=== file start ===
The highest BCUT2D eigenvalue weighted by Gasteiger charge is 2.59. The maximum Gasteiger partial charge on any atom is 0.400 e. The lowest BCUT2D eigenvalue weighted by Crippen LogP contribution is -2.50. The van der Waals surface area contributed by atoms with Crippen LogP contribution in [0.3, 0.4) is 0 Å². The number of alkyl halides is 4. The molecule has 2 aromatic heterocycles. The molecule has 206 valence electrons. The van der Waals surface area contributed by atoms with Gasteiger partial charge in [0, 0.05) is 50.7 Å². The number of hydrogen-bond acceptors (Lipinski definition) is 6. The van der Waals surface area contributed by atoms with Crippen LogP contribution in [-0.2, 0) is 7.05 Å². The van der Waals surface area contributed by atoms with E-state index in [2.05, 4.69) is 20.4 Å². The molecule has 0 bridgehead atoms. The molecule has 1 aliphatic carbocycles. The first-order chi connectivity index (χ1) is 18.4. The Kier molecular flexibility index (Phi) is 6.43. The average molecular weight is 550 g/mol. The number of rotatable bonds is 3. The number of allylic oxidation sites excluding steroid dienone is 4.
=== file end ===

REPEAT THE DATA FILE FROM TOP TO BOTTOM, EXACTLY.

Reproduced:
The highest BCUT2D eigenvalue weighted by Gasteiger charge is 2.59. The maximum Gasteiger partial charge on any atom is 0.400 e. The lowest BCUT2D eigenvalue weighted by Crippen LogP contribution is -2.50. The van der Waals surface area contributed by atoms with Crippen LogP contribution in [0.3, 0.4) is 0 Å². The number of alkyl halides is 4. The molecule has 2 aromatic heterocycles. The molecule has 206 valence electrons. The van der Waals surface area contributed by atoms with Gasteiger partial charge in [0, 0.05) is 50.7 Å². The number of hydrogen-bond acceptors (Lipinski definition) is 6. The van der Waals surface area contributed by atoms with Crippen LogP contribution in [-0.2, 0) is 7.05 Å². The van der Waals surface area contributed by atoms with E-state index in [2.05, 4.69) is 20.4 Å². The molecule has 0 bridgehead atoms. The molecule has 1 aliphatic carbocycles. The first-order chi connectivity index (χ1) is 18.4. The Kier molecular flexibility index (Phi) is 6.43. The average molecular weight is 550 g/mol. The number of rotatable bonds is 3. The number of allylic oxidation sites excluding steroid dienone is 4.